Press Alert: Adams Morgan Plaza Injunction Reversed

Press Alert JAN 12 2021
Adams Morgan for Reasonable Development, admo4rd@gmail.com

Adams Morgan Plaza Supporters Stunned By Legal Turn of Events; Judge Puig-Lugo Grants Standing But Then Overturns Prior Superior Court Decision Summarily Ruling for Suntrust Bank

Tuesday, January 12, 2021, Adams Morgan, Washington, DC — DC Superior Court Judge Hiram Puig-Lugo stunned Adams Morgan residents by reversing a 2017 preliminary injunction that stopped the demolition of the community plaza “town square” at 18th Street and Columbia Roads NW.

The plaza stands in front of the Suntrust bank that recently merged with BB&T bank to become Truist, a large multinational banking interest that stalled the Plaza legal proceedings in 2018 when they successfully moved the case to Federal court.

Years later, in September 2020, the Federal Court finally remanded the case back to DC Superior Court saying the federal courts did not have the jurisdiction to hear the case based on the federal principle of prudential standing.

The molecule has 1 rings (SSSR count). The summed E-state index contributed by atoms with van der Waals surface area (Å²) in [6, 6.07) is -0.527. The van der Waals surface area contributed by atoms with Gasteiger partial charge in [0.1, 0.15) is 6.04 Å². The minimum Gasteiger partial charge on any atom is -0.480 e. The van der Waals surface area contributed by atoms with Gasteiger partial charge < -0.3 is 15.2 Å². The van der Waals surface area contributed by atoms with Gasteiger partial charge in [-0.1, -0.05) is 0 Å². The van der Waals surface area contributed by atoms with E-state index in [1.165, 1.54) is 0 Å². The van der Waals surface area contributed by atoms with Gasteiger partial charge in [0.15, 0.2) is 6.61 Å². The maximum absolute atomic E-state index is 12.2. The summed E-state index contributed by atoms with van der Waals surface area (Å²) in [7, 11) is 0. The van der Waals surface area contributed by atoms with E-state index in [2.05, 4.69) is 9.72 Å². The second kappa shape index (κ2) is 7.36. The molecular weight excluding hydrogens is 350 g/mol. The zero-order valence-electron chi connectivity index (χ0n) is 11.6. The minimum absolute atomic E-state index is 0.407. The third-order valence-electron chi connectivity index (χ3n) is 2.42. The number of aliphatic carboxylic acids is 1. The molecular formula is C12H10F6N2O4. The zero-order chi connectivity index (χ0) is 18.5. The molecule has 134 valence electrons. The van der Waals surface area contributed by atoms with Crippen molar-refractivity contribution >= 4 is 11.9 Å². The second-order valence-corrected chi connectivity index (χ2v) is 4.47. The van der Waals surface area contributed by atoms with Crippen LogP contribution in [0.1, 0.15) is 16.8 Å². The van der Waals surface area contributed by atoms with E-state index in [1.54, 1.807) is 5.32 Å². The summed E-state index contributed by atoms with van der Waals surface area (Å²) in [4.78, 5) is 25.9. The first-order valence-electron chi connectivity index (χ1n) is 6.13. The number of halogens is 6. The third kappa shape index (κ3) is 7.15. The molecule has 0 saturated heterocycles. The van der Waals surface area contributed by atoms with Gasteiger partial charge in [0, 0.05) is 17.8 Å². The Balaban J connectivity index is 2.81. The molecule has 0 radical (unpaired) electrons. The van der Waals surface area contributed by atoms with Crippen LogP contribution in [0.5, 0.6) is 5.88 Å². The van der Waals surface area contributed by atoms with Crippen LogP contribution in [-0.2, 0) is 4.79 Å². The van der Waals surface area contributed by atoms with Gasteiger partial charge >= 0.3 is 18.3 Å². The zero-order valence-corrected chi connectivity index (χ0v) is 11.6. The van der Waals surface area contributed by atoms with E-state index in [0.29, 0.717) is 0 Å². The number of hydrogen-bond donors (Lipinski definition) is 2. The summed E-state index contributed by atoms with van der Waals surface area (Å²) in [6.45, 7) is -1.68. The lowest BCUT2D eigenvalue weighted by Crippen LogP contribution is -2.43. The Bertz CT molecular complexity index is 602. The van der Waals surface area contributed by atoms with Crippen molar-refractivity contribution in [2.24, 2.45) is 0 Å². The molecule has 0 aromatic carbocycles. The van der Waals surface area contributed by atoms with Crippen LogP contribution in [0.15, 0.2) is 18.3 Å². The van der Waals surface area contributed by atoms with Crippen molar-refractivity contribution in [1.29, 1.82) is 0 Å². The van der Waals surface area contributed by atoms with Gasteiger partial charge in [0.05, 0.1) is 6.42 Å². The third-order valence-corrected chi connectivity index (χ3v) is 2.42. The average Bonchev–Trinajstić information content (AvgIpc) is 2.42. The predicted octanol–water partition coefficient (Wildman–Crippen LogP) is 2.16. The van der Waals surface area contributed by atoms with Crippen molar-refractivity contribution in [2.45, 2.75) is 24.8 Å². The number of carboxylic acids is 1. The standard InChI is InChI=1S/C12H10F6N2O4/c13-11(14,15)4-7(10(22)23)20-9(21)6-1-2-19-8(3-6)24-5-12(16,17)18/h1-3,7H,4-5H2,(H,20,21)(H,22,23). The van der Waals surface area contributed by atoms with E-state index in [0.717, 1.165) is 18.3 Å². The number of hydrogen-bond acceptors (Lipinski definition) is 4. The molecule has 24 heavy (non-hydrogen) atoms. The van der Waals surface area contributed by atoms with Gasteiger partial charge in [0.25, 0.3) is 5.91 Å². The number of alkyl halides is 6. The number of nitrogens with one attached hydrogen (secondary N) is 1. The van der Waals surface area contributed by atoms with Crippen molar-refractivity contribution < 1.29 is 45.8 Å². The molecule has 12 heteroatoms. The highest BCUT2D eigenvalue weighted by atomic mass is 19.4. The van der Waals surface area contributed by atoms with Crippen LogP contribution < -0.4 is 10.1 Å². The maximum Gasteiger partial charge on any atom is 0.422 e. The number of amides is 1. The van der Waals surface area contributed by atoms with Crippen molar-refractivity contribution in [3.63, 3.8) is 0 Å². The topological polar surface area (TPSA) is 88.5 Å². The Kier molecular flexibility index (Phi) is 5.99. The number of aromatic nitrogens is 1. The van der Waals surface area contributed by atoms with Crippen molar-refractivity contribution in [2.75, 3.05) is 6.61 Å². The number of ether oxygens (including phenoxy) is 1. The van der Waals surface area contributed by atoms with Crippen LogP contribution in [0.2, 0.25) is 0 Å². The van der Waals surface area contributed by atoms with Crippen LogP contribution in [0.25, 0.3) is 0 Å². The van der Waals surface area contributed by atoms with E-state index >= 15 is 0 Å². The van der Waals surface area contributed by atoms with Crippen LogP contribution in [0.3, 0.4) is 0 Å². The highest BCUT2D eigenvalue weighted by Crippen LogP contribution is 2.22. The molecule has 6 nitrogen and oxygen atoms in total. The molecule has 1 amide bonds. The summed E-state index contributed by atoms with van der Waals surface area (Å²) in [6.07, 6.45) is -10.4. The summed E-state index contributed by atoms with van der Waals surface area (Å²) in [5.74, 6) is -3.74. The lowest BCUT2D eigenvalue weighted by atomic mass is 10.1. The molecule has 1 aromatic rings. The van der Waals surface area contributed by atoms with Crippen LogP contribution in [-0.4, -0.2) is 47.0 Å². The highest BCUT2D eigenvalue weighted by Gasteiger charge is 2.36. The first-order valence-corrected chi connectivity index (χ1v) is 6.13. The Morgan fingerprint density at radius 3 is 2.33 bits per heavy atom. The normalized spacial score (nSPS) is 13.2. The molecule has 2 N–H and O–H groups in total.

Upon remand back to DC Superior Court, Judge Puig-Lugo ordered this hearing today to contend with Suntrust (Truist) attorneys' motion to dismiss the case. Puig-Lugo took control of the case from Judge Todd Edelman, who, in 2017, ruled in favor of the plaintiffs and granted the preliminary injunction to stop the razing and destruction of the Adams Morgan plaza.

At this hearing, counsel for the Adams Morgan Plaza supporters argued that community groups do have standing to bring the case and to defend the Plaza as an public easement. Plaza supporters then asked Judge Puig-Lugo to get the plaintiffs back on track for a trial, as had been originally scheduled by Judge Edelman in 2018.

But in stunning fashion, Puig-Lugo ruled that even though plaintiffs may have standing, there was no need for a trial, declaring summary judgement in favor of Suntrust bank (Truist).  Puig-Lugo claimed the facts (based on the same evidence that won the injunction in 2017) are not in dispute, concluding there is no “dedicated easement for public use” at the Plaza.

“Unlike the prior judge, this judge got the record wrong, seems to misapply the law, and has single handedly disrespected the history and people of Adams Morgan,” said Jessica Neagle, and Adams Morgan resident and plaza history booster. “His capricious decision today about the future of our town square should be challenged.”

Adams Morgan Plaza supporters are now weighing their legal appeal options.


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